[Originally posted Jan. 26, 2009 on Fortune.com]
The bad blood between Apple (AAPL) and Palm (PALM) that bubbled to the surface last week has a history that long predates Palm's launch of the Pre, a smartphone that flatters Apple more sincerely than any of the other iPhone imitators.
When asked at Apple's earnings call last Wednesday how the iPhone was going to going to stay ahead of competitors nipping at its heels, you could hear the heat in acting CEO Tim Cook's answer.
"We think competition is good. It makes us all better. And we are ready to suit up and go against anyone.
"However," he added, his voice rising, "we will not stand for having our IP [intellectual property] ripped off, and we'll use whatever weapons that we have at our disposal. I don't know that I can be clearer than that." (link)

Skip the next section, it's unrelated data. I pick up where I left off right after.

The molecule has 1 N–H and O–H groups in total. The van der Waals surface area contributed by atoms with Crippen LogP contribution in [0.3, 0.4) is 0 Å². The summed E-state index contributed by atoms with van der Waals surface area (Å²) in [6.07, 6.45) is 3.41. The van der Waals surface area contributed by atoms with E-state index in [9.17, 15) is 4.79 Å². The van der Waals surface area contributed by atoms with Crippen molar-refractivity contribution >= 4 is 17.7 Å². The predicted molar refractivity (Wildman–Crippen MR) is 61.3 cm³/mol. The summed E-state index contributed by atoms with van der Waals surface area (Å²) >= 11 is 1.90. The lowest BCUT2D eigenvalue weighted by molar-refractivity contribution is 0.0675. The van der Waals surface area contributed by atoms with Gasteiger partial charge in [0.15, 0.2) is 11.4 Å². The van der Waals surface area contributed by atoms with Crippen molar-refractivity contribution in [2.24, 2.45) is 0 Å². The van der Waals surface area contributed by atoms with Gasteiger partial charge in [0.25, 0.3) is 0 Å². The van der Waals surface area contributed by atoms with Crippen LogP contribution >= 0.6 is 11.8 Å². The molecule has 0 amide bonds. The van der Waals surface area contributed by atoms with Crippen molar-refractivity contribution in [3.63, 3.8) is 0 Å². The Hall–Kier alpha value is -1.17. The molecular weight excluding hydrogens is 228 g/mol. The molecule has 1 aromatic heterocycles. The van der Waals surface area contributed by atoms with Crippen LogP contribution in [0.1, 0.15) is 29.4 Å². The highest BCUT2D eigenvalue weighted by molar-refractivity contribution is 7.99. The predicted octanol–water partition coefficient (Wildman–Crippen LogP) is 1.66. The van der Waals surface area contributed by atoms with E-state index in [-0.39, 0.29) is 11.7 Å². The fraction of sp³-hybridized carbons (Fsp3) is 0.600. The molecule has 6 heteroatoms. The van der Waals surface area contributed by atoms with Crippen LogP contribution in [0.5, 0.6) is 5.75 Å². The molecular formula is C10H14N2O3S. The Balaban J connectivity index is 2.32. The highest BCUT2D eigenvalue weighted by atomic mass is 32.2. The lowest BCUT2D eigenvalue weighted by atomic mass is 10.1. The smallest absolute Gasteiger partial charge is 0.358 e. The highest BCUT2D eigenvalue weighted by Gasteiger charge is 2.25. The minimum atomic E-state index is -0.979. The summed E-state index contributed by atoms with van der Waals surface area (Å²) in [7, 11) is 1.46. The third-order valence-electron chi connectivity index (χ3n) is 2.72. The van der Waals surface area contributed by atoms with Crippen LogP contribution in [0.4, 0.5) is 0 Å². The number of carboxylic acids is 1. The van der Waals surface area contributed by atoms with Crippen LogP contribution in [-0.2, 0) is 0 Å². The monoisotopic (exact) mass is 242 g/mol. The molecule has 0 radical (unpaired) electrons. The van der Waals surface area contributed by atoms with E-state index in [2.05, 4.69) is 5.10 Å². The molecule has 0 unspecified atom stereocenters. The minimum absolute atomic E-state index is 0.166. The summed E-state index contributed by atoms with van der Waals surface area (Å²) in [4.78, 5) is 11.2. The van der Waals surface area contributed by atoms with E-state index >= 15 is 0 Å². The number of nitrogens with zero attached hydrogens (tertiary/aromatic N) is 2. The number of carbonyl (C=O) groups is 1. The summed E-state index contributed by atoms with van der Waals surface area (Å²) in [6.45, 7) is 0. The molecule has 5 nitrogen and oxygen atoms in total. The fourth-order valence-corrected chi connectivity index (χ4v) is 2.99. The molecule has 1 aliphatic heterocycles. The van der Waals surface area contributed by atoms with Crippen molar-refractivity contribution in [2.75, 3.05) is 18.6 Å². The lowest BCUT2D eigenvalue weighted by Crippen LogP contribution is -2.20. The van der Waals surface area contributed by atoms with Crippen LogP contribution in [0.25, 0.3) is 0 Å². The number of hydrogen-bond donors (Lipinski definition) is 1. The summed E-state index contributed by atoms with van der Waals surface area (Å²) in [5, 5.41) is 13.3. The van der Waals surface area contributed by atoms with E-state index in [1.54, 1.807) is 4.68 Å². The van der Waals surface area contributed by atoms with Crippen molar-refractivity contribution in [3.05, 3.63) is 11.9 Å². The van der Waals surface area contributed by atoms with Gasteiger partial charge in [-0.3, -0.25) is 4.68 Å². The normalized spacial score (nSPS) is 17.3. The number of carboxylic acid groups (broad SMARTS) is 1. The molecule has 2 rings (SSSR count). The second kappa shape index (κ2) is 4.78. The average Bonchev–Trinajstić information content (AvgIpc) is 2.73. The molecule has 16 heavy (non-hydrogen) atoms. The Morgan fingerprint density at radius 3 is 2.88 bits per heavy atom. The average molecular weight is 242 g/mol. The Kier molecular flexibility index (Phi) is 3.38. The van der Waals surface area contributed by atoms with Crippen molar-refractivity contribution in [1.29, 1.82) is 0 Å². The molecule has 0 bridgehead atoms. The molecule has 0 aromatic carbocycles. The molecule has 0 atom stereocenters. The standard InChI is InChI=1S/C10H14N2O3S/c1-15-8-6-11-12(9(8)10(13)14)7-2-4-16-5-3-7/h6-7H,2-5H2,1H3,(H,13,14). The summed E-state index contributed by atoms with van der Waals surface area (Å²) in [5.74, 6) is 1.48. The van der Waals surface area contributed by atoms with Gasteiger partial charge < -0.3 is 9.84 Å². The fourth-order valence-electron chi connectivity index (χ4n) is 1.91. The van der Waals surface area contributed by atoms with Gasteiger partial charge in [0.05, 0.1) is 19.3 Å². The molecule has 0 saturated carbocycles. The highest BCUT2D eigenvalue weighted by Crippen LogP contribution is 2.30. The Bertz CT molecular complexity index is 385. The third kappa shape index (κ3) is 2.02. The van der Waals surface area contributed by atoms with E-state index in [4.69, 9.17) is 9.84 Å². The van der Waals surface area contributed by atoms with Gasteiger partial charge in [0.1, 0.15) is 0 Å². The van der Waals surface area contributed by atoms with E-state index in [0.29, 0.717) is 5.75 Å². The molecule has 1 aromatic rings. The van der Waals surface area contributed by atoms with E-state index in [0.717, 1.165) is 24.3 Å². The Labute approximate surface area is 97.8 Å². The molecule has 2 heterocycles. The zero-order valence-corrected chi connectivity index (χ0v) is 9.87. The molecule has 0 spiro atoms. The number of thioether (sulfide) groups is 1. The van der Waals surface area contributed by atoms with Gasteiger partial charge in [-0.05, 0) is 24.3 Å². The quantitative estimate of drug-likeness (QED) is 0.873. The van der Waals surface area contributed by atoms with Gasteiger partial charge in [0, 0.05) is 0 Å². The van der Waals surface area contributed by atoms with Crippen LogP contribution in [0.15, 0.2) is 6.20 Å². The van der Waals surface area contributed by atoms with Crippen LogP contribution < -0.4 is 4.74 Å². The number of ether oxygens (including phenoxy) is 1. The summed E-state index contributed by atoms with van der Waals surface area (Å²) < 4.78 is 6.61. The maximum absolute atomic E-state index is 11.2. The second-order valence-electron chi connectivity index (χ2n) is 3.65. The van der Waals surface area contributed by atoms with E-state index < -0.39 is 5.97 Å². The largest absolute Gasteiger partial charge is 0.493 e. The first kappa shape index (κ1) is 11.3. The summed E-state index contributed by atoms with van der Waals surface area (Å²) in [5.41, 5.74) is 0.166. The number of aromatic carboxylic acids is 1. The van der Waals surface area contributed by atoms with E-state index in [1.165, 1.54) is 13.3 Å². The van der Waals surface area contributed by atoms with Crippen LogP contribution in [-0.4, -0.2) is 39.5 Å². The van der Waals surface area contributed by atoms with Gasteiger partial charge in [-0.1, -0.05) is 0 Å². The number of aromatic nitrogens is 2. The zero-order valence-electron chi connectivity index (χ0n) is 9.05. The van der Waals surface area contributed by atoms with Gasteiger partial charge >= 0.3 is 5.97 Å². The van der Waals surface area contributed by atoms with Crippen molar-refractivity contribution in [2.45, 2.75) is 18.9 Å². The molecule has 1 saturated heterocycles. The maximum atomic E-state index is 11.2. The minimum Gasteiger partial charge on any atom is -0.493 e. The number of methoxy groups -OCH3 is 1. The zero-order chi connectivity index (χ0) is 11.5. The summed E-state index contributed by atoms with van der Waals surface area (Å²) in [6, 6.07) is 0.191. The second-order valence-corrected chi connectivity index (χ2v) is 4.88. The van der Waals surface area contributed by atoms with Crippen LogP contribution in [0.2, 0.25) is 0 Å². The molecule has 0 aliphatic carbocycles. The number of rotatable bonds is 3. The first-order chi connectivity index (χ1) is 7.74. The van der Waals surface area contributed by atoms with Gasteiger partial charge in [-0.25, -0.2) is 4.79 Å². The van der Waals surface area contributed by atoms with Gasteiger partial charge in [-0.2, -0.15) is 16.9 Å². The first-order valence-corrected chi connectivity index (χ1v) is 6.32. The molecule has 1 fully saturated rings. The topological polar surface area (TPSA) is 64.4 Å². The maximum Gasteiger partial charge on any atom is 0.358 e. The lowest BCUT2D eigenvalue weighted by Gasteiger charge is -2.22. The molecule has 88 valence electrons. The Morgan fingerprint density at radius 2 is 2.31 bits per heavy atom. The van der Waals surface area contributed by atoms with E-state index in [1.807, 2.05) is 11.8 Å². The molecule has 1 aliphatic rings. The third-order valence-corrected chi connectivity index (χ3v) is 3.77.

Palm was quick to respond to what it perceived as a shot across its bow.
"If faced with legal action," a spokesperson told Digital Daily, "we are confident that we have the tools necessary to defend ourselves."
But the bad blood between Palm and Apple goes deeper than a patent dispute, as my colleague Brent Schlender presciently pointed out when the venture capitalists at Elevation Partners made their first big investment in Palm -- a $325 million cash infusion just a few weeks before the iPhone hit the market.
In a column written at the time of the loan, Schlender noted that both the giver -- Elevation partner Fred Anderson -- and the receiver -- Palm executive chairman Jon Rubenstein -- had long, complex relationships with Apple.